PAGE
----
Accidental: a sign -- a sharp, flat, or natural -- indicating
the raising or lowering of a note.
Analogue sound: method of sound reproduction that
imitates the original on electromagnetic tape or disc.
BeBop: jazz form of the 1940's and 50's, characterized
by fast tempo and complex chord patterns, played by
small ensembles with often dizzying instrumental virtuosity.
Blues: melancholic, usually guitar-based, modern folk
music, originating in the work songs of the black
American plantation workers. Typically constructed
around a simple twelve-bar, three chord pattern on
which a vast amount of popular music has been
based ever since.
Bossa nova: Brazilian dance of the 1950's, closely
related to the samba.
Cadence: a sequence of two chords that brings a
phrase to an end, with an air of wither finality or
Cadenza: originally an improvised decoration of
a cadence by a soloist; later a more or less
elaborate and written-out passage in a aria or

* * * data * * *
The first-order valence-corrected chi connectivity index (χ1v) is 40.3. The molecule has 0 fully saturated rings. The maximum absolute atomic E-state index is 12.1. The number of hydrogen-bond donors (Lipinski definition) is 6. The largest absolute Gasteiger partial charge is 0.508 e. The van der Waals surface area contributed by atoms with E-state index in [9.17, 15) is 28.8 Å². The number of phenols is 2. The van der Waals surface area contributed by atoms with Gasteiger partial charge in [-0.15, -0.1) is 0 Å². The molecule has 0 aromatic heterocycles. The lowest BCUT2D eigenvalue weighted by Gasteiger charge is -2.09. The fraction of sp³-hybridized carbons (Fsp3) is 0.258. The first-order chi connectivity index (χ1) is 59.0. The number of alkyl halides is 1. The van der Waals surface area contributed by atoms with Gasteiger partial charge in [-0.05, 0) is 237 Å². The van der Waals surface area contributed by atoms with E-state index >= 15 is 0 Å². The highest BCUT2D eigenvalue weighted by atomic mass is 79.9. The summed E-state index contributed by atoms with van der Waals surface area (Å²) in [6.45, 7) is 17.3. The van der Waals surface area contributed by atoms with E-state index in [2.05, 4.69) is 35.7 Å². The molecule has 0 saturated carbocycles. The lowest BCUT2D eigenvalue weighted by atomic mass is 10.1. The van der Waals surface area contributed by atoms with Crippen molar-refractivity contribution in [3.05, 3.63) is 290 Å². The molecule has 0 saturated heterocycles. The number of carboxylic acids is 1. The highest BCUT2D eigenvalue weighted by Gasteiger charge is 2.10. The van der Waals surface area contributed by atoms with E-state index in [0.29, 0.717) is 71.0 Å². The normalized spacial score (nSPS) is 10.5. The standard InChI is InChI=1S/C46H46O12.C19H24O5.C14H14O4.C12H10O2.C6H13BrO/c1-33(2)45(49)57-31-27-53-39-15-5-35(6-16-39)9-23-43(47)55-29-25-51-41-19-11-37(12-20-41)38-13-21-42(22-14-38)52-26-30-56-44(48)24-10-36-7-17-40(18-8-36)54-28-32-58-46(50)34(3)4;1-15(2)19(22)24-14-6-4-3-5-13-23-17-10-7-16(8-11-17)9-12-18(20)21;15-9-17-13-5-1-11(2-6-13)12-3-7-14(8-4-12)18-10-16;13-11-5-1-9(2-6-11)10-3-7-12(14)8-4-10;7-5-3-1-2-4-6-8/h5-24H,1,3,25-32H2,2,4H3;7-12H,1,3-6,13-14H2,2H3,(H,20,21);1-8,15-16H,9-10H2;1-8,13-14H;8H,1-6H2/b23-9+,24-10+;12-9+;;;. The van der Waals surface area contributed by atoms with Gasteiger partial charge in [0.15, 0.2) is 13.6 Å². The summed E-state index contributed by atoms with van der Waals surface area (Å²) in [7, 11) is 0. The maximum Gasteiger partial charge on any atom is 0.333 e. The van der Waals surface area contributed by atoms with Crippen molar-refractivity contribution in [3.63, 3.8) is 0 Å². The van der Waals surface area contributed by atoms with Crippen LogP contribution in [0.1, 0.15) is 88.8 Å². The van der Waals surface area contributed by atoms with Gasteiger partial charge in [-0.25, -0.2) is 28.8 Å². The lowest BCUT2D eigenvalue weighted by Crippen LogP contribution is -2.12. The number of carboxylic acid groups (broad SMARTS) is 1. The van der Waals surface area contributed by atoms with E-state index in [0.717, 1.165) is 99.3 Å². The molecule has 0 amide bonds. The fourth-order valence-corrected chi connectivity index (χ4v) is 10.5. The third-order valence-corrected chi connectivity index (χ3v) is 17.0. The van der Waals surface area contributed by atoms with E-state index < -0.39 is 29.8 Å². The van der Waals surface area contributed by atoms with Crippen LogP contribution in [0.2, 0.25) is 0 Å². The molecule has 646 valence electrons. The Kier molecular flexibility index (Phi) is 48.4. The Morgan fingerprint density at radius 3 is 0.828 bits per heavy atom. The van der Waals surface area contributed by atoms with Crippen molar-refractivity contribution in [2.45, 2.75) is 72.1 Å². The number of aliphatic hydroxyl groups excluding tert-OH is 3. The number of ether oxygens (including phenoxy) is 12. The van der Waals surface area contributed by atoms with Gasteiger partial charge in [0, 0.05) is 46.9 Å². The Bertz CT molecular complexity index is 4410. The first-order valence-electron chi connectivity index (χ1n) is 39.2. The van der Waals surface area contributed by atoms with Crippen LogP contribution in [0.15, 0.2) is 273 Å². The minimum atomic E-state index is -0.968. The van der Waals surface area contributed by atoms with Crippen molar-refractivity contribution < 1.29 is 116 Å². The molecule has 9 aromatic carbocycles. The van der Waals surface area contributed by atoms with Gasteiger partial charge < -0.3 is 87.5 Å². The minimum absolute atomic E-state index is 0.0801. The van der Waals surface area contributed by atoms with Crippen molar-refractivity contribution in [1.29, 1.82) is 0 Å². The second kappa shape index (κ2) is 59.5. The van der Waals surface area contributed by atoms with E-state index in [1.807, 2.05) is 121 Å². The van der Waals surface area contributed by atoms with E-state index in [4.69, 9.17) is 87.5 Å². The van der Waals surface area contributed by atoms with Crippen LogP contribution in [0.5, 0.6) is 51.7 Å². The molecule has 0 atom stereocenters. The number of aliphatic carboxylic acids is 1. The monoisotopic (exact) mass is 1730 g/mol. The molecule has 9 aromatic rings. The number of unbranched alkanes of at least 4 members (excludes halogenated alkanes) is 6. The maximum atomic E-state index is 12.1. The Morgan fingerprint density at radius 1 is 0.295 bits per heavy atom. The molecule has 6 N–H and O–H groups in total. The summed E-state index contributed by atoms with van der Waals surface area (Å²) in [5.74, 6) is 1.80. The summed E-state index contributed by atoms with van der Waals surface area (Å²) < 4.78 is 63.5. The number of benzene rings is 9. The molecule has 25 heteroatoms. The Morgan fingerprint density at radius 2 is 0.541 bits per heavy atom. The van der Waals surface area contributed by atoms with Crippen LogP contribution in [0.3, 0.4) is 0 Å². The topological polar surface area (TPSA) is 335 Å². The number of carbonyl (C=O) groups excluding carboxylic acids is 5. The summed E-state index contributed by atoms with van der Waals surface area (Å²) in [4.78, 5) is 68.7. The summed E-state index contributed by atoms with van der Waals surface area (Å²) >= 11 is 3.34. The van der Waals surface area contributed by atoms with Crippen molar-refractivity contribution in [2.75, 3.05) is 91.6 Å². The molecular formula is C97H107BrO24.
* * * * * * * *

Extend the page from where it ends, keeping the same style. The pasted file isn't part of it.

concerto to display performance skills by a
singer or an instrumentalist.
Calypso: folk music of Trinidad
Can-can: a fast, boisterous dance of scandalous
repute, characterized by high kicking, which
originated in 19th century Paris and was
immortalized in Offenbach's opera Orpheus in
the Underworld (1858).
Canon: a musical form in which a tune in imitated
by individual parts at regular intervals; known as
a round when each part is continuously repeated.
In simple examples, such as "London Bridge is
Falling Down," the successive voices enter at a
same pitch and at the same speed. In more
elaborate examples, such as the canons in
J.S. Bach's keyboard work known as the Goldberg
Variation, the voices may enter at different...